Summary: Getting distracted while operating a boat can lead to accidents and injuries. Familiarize yourself with some of the most common forms of distraction to prevent any issues out in the water.
There are distractions everywhere. No matter where we go, it can sometimes feel like there are multiple sources competing for our attention. In most cases it is fine to take breaks and avert your attention to something else but there are a few cases where what we are doing requires our undivided attention.
When you are driving a car, for example, your only task is to get from point A to point B safely. Taking your eyes off the road to check a text message on your phone, get something from your backpack, or look at a building on the side of the road can easily lead to a collision. A collision will, at the very least, result in property damage, and possibly even physical injury. Similarly, getting distracted while boating can seem harmless enough, but it is important to remember that it can ultimately be dangerous.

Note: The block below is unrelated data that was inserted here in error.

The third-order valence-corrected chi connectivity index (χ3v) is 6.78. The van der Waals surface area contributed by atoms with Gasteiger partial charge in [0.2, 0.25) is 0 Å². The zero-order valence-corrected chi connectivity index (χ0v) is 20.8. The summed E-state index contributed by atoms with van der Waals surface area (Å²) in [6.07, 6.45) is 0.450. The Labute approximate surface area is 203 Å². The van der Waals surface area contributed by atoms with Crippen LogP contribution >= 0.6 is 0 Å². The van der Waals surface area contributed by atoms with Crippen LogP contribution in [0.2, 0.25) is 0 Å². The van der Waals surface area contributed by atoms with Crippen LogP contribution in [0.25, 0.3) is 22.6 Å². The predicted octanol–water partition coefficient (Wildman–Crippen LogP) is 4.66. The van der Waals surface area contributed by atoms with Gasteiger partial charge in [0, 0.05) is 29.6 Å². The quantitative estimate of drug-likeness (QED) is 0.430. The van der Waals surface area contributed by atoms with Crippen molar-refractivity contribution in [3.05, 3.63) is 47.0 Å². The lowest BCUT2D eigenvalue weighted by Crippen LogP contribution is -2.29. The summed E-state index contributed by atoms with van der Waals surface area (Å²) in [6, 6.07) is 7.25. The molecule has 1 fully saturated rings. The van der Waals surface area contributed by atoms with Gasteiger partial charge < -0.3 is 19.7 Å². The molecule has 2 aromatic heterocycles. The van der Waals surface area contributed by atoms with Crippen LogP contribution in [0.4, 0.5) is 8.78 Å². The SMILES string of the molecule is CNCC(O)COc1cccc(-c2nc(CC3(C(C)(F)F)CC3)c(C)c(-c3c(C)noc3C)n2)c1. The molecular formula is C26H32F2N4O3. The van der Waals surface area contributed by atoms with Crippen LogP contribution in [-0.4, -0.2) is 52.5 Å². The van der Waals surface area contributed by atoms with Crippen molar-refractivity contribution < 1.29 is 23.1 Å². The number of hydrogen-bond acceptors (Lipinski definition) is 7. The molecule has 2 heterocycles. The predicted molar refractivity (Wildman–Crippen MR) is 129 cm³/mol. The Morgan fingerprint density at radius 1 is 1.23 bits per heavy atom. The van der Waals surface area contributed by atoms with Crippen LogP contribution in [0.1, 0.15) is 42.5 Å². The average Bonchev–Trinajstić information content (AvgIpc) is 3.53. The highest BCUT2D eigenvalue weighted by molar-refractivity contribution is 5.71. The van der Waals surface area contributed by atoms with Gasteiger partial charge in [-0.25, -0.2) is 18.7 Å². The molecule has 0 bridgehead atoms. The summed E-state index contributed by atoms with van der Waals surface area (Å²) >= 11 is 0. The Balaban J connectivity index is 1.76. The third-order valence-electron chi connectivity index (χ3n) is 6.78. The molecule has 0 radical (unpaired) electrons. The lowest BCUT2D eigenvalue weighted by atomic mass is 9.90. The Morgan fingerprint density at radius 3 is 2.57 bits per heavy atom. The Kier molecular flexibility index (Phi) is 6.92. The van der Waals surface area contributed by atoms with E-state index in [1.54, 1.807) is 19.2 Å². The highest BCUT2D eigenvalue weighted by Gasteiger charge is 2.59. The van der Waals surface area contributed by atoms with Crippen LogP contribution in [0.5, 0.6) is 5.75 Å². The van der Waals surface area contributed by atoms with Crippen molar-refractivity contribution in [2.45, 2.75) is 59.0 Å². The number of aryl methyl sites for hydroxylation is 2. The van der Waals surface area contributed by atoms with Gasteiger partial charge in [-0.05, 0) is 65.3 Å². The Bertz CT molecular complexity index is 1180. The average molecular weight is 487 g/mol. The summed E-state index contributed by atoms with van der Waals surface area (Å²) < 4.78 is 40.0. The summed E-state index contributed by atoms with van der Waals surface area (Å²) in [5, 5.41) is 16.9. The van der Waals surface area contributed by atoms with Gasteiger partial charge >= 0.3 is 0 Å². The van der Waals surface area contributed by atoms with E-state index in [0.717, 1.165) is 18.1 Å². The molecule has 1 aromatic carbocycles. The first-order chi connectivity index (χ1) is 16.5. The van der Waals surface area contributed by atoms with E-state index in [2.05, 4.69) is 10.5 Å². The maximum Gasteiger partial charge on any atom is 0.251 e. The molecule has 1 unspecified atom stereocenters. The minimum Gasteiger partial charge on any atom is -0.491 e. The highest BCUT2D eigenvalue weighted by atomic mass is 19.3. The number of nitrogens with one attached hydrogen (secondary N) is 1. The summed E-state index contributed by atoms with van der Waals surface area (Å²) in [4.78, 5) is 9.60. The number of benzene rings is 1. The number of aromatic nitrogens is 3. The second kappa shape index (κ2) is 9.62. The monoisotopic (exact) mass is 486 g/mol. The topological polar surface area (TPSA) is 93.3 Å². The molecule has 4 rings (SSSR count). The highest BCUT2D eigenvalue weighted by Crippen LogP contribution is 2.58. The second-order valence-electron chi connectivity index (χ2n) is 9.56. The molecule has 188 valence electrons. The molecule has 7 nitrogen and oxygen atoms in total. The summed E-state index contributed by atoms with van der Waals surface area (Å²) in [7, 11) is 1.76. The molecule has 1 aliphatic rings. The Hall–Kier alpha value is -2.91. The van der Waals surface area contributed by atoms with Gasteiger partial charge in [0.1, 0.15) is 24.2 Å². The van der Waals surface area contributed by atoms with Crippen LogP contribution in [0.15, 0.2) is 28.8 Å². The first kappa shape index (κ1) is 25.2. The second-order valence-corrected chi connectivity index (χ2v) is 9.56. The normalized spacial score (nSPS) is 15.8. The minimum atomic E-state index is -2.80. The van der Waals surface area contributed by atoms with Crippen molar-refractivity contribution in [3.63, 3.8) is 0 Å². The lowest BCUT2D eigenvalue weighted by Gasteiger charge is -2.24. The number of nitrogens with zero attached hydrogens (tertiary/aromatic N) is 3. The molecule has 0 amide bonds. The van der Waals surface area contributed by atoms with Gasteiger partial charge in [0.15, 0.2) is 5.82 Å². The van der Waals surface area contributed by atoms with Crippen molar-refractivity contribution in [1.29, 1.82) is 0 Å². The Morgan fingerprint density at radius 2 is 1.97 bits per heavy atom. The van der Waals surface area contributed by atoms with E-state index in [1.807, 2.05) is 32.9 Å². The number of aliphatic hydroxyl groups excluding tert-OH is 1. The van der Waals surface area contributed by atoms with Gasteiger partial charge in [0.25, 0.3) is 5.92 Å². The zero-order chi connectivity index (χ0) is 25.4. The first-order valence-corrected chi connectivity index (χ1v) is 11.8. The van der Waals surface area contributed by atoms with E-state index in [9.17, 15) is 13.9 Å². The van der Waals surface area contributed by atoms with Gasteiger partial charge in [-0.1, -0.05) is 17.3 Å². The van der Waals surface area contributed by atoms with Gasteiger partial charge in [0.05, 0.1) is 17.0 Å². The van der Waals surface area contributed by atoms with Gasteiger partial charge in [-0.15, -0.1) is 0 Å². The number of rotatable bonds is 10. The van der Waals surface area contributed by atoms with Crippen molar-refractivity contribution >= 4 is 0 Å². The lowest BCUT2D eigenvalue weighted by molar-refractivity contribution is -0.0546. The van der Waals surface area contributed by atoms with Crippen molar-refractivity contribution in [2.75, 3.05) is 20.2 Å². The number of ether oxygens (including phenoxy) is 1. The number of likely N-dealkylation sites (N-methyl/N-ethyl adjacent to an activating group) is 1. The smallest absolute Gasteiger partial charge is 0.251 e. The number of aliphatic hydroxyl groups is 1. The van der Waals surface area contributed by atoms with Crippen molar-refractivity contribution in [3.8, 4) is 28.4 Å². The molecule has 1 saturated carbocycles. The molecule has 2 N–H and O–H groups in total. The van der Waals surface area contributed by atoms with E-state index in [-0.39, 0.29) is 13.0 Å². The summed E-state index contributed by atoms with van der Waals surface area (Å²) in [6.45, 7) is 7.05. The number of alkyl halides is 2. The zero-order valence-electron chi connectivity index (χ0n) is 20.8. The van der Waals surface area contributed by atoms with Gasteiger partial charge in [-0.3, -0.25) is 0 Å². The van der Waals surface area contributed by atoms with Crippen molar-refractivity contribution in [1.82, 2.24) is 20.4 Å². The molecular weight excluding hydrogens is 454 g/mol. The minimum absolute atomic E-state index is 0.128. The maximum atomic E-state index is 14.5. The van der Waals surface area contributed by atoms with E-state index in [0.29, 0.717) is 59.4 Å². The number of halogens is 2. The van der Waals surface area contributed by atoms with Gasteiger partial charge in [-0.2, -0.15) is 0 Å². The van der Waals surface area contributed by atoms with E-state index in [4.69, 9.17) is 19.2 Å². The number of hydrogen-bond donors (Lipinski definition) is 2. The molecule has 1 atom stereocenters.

Many of us are all too aware of how distracting electronic devices can be. There is no denying how beneficial they can be for communicating, looking things up, capturing the moment, and getting work done, but it is important to consider that there is a time and place for everything. If you are busy watching a video your friend sent you, then you might not think to double-check that the Turtle-Pac tank is full before you leave the dock.
Drinking is not allowed when you are driving because it can severely cloud your judgment and limit your alertness. You might be out in the water partying with your friends who are relaxing and drinking but this rule should still be applicable. Not securely fastening the bladder tanks for yachts could result in you getting stranded in the water, while a failure to maneuver around objects in the water, such as other boats, can lead to serious injury. Play it smart and do not operate heavy machinery, while under the influence. Even if you think you are good to operate it, you might not have the alertness needed to get your party back safely.